What is genetic and examples


What is genetic and examples

What is Genetics?

Genetics is a branch of biology concerned with the study of genes, genetic variation, and heredity in organisms. Though heredity had been observed for millennia, Gregor Mendel, Moravian scientist and Augustinian friar working in the 19th century in Brno, was the first to study genetics scientifically. Mendel studied "trait inheritance", patterns in the way traits are handed down from parents to offspring over time. He observed that organisms (pea plants) inherit traits by way of discrete "units of inheritance".

Genetics study of heredity in general and of genes in particular.

Genetics forms one of the central pillars of biology and overlaps with many other areas, such as agriculture, medicines and biotechnology.

This term, still used today, is a somewhat ambiguous definition of what is referred to as a gene.

Trait inheritance and molecular inheritance mechanisms of genes are still primary principles of genetics in the 21st century, but modern genetics has expanded beyond inheritance to studying the function and behavior of genes. Gene structure and function, variation, and distribution are studied within the context of the cell, the organism (e.g. dominance), and within the context of a population. Genetics has given rise to a number of subfields, including molecular 

genetics, epigenetic and population genetics. Organisms studied within the broad field span the domains of life (Archaea, Bacteria, and Eukarya).

Genetic processes work in combination with an organism's environment and experiences to influence development and behavior, often referred to as nature versus nurture. The intracellular or extracellular environment of a living cell or organism may switch gene transcription on or off. A classic example is two seeds of genetically identical corn, one placed in a temperate climate and one in an arid climate (lacking sufficient waterfall or rain). While the average height of the two corn stalks may be genetically determined to be equal, the one in the arid climate only grows to half the height of the one in the temperate climate due to lack of water and nutrients in its environment.

Since the dawn of civilization, humankind has recognized the influence of heredity and applied its principles to the improvement of cultivated crops and domestic animals. A Babylonian tablet more than 6,000 years old, for example, shows pedigrees of horses and indicates possible inherited characteristics. Other old carvings show cross-pollination of date palm trees. Most of the mechanisms of heredity, however, remained a mystery until the 19th century, when genetics as a systematic science began.


Definition of Genetic

Genetics may be defined as the study of genes at all levels, including the ways in which they act in the cell and the ways in which they are transmitted from parents to offspring. Modern genetics focuses on the chemical substance that genes are made of, called deoxyribonucleic acid, or DNA, and the ways in which it affects the chemical reactions that constitute the living processes within the cell.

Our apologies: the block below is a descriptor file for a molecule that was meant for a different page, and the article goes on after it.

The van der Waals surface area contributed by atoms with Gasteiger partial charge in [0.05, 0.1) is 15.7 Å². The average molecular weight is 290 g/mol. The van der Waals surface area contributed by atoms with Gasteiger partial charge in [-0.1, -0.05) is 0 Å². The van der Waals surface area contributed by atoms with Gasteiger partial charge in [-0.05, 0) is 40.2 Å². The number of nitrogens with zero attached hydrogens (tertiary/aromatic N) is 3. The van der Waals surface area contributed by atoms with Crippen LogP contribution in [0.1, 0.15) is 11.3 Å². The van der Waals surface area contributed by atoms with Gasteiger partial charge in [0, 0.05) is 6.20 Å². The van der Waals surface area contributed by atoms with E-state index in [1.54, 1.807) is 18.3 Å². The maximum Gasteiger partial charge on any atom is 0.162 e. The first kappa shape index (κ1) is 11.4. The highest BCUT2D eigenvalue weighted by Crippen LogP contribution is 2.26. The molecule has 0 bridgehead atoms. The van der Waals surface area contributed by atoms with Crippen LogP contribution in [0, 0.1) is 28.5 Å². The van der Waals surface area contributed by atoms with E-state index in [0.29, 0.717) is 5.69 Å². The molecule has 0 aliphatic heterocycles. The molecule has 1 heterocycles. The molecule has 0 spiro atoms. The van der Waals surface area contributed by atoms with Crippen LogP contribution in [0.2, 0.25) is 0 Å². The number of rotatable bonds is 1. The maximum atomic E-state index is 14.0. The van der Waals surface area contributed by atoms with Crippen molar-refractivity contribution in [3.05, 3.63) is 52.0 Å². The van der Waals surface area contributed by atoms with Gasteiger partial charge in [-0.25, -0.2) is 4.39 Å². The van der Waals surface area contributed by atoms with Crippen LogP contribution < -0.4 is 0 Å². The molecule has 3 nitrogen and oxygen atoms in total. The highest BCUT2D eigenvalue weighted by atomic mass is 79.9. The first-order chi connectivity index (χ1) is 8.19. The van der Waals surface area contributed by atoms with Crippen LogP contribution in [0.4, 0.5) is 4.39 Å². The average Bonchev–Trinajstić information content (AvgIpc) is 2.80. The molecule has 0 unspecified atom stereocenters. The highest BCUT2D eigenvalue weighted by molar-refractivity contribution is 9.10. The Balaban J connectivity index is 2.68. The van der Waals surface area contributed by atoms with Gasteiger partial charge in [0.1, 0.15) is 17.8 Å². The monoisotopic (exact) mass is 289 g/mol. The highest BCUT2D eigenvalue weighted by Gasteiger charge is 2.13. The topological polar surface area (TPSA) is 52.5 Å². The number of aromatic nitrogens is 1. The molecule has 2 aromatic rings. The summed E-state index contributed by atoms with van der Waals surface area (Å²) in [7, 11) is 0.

Genetics action depends on interaction with the environment. Genetics arose out of the identification of genes, the fundamental units responsible for heredity.  Green plants, for example, have genes containing the information necessary to synthesize the photosynthetic pigment chlorophyll that gives them their green colour. Chlorophyll is synthesized in an environment containing light because the gene for chlorophyll is expressed only when it interacts with light. If a plant is placed in a dark environment, chlorophyll synthesis stops because the gene is no longer expressed.


Examples of Genetics

1. Classical or formal genetics: The study of the transmission of single genes within families and the analysis of more complex types of inheritance.

2. Clinical genetics: The diagnosis, prognosis and, in some cases, the treatment of genetic diseases.

3. Genetic counseling: An important area within clinical genetics involving the diagnosis, risk assessment, and interpersonal communication.

4. Cancer genetics: The study of genetic factors in inherited and sporadic cancer.

5. Cytogenetic: The study of chromosomes in health and disease.

6. Biochemical genetic: The biochemistry of nucleic acids and proteins including enzymes.

7. Pharmacogenetics: How genes govern the absorption, metabolism and disposal of drugs and untoward reactions to them.

8. Molecular genetics: The molecular study of genetics including particularly DNA and RNA.

9. Immunogenetics: The genetics of the immune system including blood groups, HLA, and the immunoglobulin.

10. Behavioral genetics: The study of genetic factors in behavior in health and disease including mental retardation and mental illness.

11. Population genetics: The study of genes within populations including gene frequencies, the gene pool, and evolution.

12. Reproductive genetics: The genetics of reproduction including genes and chromosomes in germ cells and the early embryo.

13. Developmental genetics: The genetics of normal and abnormal development including congenital malformations (birth defects).

14. Cancer genetics: The study of the genetic factors in inherited and sporadic cancer.

15. Eco-genetics: The interaction of genetics with the environment.

16. Forensic genetics: The application of genetic knowledge, including DNA, to legal matters.

Read On: What is genetics and its importance 

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